For a couple of years, I was really just doing every open mic and doing the Comedy Cabaret in Cherry Hill every Saturday night. This was before Helium was around. I was just doing whatever I could find and wondering if I could make a go of it. About three years ago, I was teaching fourth grade, I took a sabbatical for a year and went on the road and wrote a little bit more and felt pretty good about it. And this past year I just quit the teaching job because I got a writing job at a TV show. And I did that for about eight months — that’s how long the TV show lasted. So now I’m doing this full time and keeping my fingers crossed.

Tell me about the syndicated TV show you worked on, Crazy Talk.

It was a syndicated show for NBC. I was up in Connecticut. I was actually writing at the same studio where they film Maury and Jerry Springer. So it was great. You’d go to lunch and get on the elevator and you’d see the two parties of a Maury paternity test angry at each other and you just want to go get a sandwich.

It was a clip show. We showed reality shows and talk shows — kind of like a Talk Soup type thing. It was a lot of fun. The writers that I worked with were great. It just lasted one season, as these things do sometimes.

I have a story. I went to a show of yours at Helium not long after I started dating the woman I’m still dating now. Before the show, I texted you that it would be the fourth different woman I’d taken on a date to a show of yours over the last 10 years. You wished me good luck. I told you not to worry: My success rate after Chip Chantry shows was 66 percent. You replied: “That’s a better success rate after Chip Chantry shows than I have!”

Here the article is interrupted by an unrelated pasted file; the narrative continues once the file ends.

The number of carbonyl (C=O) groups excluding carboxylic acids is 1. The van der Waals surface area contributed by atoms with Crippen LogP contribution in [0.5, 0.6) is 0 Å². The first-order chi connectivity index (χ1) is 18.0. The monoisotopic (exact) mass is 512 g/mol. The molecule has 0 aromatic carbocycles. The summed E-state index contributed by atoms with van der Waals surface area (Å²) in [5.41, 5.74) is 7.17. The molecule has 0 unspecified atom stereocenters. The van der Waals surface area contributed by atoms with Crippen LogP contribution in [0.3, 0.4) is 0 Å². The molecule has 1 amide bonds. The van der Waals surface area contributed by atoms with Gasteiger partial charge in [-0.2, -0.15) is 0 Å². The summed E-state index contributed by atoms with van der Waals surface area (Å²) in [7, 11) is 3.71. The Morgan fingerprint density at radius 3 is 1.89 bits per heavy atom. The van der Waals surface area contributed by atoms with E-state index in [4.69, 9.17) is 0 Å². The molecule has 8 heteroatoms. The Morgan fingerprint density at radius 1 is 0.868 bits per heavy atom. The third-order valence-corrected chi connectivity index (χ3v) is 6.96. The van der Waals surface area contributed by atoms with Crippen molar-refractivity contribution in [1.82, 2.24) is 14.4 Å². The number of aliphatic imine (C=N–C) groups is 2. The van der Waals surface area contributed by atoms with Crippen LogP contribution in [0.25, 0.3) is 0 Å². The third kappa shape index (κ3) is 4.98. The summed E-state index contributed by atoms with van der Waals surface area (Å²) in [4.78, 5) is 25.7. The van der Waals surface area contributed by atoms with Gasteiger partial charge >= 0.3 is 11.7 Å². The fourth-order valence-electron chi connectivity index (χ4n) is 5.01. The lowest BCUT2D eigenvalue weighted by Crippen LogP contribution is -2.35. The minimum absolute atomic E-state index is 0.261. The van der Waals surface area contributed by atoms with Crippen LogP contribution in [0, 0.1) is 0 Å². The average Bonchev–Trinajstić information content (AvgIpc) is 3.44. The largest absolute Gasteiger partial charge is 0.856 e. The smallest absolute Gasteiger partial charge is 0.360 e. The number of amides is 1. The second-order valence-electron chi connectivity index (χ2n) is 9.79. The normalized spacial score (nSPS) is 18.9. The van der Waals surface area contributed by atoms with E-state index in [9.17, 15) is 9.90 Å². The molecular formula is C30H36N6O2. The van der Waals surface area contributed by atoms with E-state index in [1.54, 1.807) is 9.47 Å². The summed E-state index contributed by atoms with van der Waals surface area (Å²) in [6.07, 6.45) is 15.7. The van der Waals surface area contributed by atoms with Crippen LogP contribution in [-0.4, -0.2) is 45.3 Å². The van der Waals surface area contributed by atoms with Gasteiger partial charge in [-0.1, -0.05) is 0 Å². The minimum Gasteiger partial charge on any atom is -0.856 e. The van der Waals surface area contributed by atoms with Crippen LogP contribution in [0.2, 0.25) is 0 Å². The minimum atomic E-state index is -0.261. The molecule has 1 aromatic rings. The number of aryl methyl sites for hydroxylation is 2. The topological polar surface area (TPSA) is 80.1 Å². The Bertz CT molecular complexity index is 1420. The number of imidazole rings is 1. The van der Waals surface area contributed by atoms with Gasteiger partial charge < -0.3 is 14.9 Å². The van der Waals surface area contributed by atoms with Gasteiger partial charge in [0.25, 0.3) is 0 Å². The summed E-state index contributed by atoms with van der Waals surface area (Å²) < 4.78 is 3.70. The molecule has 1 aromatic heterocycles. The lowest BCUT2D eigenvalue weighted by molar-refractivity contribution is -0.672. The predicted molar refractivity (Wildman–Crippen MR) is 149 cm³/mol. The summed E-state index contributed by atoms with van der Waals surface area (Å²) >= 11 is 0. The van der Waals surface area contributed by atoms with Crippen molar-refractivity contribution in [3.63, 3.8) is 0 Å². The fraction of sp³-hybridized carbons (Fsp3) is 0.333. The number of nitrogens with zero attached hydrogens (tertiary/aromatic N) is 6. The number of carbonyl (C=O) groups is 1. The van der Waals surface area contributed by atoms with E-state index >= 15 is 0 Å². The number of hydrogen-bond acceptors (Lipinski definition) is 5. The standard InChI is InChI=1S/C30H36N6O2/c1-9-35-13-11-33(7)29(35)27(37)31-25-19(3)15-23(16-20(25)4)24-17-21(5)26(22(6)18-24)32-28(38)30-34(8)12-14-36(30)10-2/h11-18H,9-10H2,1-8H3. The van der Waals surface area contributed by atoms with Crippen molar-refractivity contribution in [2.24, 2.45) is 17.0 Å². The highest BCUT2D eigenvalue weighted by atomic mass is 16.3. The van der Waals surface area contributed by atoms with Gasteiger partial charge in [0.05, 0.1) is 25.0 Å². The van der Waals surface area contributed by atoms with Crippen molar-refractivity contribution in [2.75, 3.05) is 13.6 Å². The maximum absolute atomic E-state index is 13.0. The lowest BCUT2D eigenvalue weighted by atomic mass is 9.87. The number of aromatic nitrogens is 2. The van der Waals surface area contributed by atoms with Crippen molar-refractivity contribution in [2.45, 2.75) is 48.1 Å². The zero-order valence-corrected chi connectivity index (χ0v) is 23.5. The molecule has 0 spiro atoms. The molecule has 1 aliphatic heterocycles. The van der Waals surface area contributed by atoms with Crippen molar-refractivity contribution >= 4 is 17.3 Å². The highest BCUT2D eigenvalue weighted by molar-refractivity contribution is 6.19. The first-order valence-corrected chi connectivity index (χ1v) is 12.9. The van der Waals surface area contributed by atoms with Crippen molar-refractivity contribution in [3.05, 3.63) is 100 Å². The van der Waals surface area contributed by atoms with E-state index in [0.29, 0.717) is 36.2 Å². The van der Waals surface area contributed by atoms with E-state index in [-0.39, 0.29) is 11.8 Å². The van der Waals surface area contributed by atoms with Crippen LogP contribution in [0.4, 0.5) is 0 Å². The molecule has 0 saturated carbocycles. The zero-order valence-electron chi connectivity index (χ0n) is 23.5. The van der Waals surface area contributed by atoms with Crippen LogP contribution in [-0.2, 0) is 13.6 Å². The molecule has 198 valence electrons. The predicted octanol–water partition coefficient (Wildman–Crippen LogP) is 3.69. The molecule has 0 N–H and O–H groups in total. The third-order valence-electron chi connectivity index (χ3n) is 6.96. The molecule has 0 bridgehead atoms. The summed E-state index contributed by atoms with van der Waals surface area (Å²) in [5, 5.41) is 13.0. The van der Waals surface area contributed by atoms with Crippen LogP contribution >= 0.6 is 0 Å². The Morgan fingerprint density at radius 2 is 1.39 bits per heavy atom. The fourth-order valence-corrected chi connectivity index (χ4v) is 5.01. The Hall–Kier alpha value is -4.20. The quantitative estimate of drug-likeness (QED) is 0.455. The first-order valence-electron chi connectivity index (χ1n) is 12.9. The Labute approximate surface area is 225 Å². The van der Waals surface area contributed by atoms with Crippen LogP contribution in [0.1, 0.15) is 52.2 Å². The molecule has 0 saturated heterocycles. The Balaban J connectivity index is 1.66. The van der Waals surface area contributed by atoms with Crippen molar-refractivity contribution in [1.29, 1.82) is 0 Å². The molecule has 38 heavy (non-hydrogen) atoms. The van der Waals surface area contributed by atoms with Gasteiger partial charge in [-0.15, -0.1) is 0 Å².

That night, you basically told that story on stage as a joke. It got a great laugh! When we talked, it didn’t seem like you were trying to set up a bit when we were talking — you were just trying to make me laugh, really. Do you often turn real life conversations into jokes like that?

When I was talking to Louis C.K. last night, he asked how long I was doing comedy and I told him about 10 years. He said, “Ah, that’s nothing.” He meant it in a good way. He said, “Ten years is just when you figure out how to do it.” You figure out the nuts and bolts. And as you go through, you hit 15, 20 years, you really find your voice.

I think my writing process is kind of different. I carry around a notebook. I’m always jotting down ideas. I think for so long I tried to treat my jokes and bits as these precious wonderful, perfectly worded little pieces of art. And that’s such bullshit. But if you say something authentic and real. Just that thing that you told me, and what, an hour later on stage, I went, “My buddy told me this …” And it got a big laugh because it’s real and it’s in the room and it’s authentic. And I was actually talking to the crowd. Authenticity is what makes comedy. The more authentic you are, the more laughs you get.

What do you like about doing stand-up comedy?

I think it’s the instant feedback. As most comedians are, just for my needy nature. “Do you like me? Let me say this and see if you like me.” There’s immediate feedback. If you write an article, you put it out and if it’s in the magazine you have to wait weeks to get it out there. You put it online and see: Is somebody going to say something? Is someone going to comment on it? And I can write a bit, and just go on stage and you find out immediately if it’s great or if it’s terrible. So I love that.

I like to connect with the crowd more. I used to treat it — it was probably a defense mechanism — as an us-versus-them type thing. Me on stage against the audience. Now it’s having a real back and forth with the crowd. It’s just that need to take swings. It’s like going to batting practice. You throw it against the wall and see if it works.

Chip Chantry is opening for Louis C.K. again tonight at Helium. It is already sold out